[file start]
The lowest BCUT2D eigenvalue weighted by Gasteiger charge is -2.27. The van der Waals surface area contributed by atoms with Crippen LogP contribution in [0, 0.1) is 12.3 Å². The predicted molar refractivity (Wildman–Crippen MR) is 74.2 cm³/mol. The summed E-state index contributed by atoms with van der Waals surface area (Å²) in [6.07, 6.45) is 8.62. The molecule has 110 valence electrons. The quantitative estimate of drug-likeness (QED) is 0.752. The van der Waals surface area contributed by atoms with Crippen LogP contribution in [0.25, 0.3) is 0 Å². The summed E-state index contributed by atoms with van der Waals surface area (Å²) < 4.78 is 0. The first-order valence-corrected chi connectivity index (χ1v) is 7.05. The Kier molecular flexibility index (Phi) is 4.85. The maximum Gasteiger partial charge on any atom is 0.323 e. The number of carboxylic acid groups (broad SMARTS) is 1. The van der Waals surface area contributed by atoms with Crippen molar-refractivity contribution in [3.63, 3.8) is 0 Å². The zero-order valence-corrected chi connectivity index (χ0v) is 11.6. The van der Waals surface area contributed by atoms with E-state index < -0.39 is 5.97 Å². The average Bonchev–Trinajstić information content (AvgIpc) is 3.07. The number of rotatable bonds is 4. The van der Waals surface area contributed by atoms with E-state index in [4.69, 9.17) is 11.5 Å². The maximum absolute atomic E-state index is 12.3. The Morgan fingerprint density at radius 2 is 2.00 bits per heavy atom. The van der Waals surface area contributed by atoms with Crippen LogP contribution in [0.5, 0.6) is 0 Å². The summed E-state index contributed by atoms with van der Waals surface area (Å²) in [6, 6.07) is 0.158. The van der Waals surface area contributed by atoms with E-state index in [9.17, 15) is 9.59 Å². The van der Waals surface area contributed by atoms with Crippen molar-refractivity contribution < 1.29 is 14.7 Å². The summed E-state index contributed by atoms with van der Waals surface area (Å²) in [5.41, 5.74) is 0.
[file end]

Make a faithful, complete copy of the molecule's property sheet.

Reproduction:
The lowest BCUT2D eigenvalue weighted by Gasteiger charge is -2.27. The van der Waals surface area contributed by atoms with Crippen LogP contribution in [0, 0.1) is 12.3 Å². The predicted molar refractivity (Wildman–Crippen MR) is 74.2 cm³/mol. The summed E-state index contributed by atoms with van der Waals surface area (Å²) in [6.07, 6.45) is 8.62. The molecule has 110 valence electrons. The quantitative estimate of drug-likeness (QED) is 0.752. The van der Waals surface area contributed by atoms with Crippen LogP contribution in [0.25, 0.3) is 0 Å². The summed E-state index contributed by atoms with van der Waals surface area (Å²) < 4.78 is 0. The first-order valence-corrected chi connectivity index (χ1v) is 7.05. The Kier molecular flexibility index (Phi) is 4.85. The maximum Gasteiger partial charge on any atom is 0.323 e. The number of carboxylic acid groups (broad SMARTS) is 1. The van der Waals surface area contributed by atoms with Crippen molar-refractivity contribution in [3.63, 3.8) is 0 Å². The zero-order valence-corrected chi connectivity index (χ0v) is 11.6. The van der Waals surface area contributed by atoms with E-state index < -0.39 is 5.97 Å². The average Bonchev–Trinajstić information content (AvgIpc) is 3.07. The number of rotatable bonds is 4. The van der Waals surface area contributed by atoms with E-state index in [4.69, 9.17) is 11.5 Å². The maximum absolute atomic E-state index is 12.3. The Morgan fingerprint density at radius 2 is 2.00 bits per heavy atom. The van der Waals surface area contributed by atoms with Crippen LogP contribution in [0.5, 0.6) is 0 Å². The summed E-state index contributed by atoms with van der Waals surface area (Å²) in [6, 6.07) is 0.158. The van der Waals surface area contributed by atoms with E-state index in [9.17, 15) is 9.59 Å². The van der Waals surface area contributed by atoms with Crippen molar-refractivity contribution < 1.29 is 14.7 Å². The summed E-state index contributed by atoms with van der Waals surface area (Å²) in [5.41, 5.74) is 0.